Whole New Year


Hi All,

Sorry to have been so lax here, but I’ve been busy visiting family, recovering from the creeping crud, and getting the garden planned. I’ve re-dedicated myself to actually getting the garden up and running and feeding us this year (no small task in a yard that is mostly shaded).  I have hopes for blueberries, Lingonberries, Potatoes, and a small veggie patch, but of course we’ll see what nature has planned. I hope the holidays treated you well and that (politics aside) your new year is off to a good start.

Last month I promised to let you know what books I was graced with for Jolabokaflod. I think I mentioned that we don’t do a big Christmas in our family, mostly stockings, handmade gifts, and reading material. This year we paired down a bit (since we’ve once again run out of shelf space & I’ve not quite garnered the energy to move furniture and bookshelves around). I received THREE books this year (2 from my wonderful wife and one via gift card from my Mom).

Book 1:

The Book: A Cover to Cover Exploration of the Most Powerful Object of Our Time by Keith Houston (W.W. Norton & Company, August 23, 2016)

“In The Book, Keith Houston reveals that the paper, ink, thread, glue, and board from which a book is made tell as rich a story as the words on its pages―of civilizations, empires, human ingenuity, and madness. In an invitingly tactile history of this 2,000-year-old medium, Houston follows the development of writing, printing, the art of illustrations, and binding to show how we have moved from cuneiform tablets and papyrus scrolls to the hardcovers and paperbacks of today. Sure to delight book lovers of all stripes with its lush, full-color illustrations, The Book gives us the momentous and surprising history behind humanity’s most important―and universal―information technology.”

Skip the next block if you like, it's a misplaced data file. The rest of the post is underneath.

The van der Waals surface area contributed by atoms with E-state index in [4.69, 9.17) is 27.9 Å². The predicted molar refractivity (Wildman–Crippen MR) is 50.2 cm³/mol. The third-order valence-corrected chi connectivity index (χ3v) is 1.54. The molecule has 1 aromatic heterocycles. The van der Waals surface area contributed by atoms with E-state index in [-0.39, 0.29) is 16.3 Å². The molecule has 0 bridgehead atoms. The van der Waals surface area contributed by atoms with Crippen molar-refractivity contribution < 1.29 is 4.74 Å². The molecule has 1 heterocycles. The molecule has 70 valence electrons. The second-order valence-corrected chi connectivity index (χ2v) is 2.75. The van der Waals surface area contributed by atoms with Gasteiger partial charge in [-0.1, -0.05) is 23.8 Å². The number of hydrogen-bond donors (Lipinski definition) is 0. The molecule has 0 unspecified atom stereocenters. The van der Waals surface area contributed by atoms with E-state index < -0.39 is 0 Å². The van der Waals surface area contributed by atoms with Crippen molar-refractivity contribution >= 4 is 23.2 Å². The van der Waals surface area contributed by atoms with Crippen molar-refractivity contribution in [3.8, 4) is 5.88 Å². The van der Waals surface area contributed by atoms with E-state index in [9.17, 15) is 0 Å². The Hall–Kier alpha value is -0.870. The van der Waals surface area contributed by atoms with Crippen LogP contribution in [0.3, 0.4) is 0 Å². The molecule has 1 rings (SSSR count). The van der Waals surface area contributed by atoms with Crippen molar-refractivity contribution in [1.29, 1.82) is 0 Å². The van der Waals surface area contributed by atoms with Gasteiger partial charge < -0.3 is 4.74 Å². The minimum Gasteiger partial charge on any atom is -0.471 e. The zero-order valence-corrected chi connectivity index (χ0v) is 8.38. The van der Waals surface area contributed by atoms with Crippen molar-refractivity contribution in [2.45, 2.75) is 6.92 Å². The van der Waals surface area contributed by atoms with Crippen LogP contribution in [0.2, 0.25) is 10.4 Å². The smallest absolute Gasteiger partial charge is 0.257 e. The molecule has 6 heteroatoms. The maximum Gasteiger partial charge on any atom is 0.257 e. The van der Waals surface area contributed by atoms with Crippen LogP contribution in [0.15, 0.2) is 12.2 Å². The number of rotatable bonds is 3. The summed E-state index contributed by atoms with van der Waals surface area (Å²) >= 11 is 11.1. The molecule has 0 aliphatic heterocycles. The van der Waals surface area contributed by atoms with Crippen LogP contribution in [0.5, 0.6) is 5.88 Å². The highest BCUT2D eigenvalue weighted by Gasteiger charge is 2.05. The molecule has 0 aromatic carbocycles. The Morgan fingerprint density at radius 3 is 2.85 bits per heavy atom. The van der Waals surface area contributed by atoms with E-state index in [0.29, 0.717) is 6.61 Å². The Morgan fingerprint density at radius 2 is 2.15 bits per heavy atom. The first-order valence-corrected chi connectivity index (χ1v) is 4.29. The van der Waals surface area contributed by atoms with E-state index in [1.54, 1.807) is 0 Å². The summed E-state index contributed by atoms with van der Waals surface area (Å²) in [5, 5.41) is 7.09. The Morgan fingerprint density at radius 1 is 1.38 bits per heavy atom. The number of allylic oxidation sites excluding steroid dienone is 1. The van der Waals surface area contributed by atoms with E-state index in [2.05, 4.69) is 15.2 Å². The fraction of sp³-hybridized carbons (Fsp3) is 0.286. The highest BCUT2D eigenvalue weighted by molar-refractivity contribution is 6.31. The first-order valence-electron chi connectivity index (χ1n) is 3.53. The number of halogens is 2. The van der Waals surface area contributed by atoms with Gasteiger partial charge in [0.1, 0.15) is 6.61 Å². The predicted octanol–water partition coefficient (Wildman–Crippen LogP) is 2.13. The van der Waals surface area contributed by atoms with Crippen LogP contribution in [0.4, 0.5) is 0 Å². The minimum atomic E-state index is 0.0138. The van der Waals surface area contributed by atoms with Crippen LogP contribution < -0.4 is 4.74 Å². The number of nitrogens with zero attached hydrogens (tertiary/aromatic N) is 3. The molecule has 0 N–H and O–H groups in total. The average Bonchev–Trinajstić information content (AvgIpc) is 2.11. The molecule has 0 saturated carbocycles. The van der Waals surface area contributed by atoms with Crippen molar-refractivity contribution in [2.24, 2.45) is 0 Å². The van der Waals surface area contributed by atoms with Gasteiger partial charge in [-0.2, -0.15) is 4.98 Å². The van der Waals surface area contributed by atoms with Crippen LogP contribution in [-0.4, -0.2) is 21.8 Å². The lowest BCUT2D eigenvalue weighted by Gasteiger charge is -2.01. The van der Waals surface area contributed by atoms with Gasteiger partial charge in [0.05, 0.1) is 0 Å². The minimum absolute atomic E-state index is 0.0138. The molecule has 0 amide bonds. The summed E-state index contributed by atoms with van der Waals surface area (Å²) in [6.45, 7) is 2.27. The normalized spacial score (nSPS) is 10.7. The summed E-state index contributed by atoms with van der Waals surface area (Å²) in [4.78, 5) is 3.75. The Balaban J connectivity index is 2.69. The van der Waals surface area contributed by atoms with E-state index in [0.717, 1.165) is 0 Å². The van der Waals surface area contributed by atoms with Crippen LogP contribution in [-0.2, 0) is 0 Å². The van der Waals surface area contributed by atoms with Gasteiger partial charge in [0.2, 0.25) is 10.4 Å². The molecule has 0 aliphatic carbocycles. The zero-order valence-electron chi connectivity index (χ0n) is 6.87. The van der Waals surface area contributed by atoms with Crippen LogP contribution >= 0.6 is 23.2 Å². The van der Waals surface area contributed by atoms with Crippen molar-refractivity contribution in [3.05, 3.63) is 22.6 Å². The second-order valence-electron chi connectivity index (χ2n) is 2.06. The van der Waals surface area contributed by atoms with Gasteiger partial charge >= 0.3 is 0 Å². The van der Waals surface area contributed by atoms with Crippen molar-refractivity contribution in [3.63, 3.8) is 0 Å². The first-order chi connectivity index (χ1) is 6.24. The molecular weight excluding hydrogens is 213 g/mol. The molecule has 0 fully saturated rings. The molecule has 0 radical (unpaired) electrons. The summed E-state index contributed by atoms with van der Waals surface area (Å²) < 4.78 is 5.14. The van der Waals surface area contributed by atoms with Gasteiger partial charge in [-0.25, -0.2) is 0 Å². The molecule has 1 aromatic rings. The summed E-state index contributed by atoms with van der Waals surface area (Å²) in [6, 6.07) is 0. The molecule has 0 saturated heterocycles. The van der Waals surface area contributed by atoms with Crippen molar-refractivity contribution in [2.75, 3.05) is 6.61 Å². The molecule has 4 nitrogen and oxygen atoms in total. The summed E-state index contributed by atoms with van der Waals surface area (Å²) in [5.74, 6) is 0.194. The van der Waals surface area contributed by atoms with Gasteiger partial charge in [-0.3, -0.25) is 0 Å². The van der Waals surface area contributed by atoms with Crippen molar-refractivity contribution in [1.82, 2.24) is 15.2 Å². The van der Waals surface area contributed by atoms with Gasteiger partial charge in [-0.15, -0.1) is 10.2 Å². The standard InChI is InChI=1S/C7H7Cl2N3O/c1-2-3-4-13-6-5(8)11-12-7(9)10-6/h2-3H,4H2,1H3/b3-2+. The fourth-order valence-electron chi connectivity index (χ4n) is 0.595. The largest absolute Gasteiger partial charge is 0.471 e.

This book speaks to so many parts of me: the book binder, the graphic designer & typophile,  the academic & historian, and the storyteller. I love histories of objects & how they inform our culture, progress, and technology.  This book is both smart and cheeky, AND it’s well designed.

Book 2:

Now I Sit Me Down: from Klsimos to Plastic Chair: A Natural History by Witold Rybczynski (Farrar, Straus and Giroux, August 23, 2016)

“In Now I Sit Me Down, the distinguished architect and writer Witold Rybczynski chronicles the history of the chair from the folding stools of pharaonic Egypt to the ubiquitous stackable monobloc chairs of today. He tells the stories of the inventor of the bentwood chair, Michael Thonet, and of the creators of the first molded-plywood chair, Charles and Ray Eames. He reveals the history of chairs to be a social history–of different ways of sitting, of changing manners and attitudes, and of varying tastes. The history of chairs is the history of who we are.”

Like The Book, this speaks to my love of every day, utilitarian objects, their history, and their overall impact on our lives. I also love how this speaks to different cultures’ use of the objects—It’s such a wonderful study in perspectives.

Book 3:

The One Hundred Nights of Hero by Isabel Greenberg (Little Brown and Company, December 6, 2016)

“In the tradition of The Arabian Nights, a beautifully illustrated tapestry of folk tales and myths about the secret legacy of female storytellers in an imagined medieval world.”

This is Greenberg’s second graphic novel. The first, The Encyclopedia of Early Earth, I just fell in love with. I’m not a huge graphic novel person, but her artwork speaks to the printmaker in me and her story telling is beautiful, poignant, and poetic.


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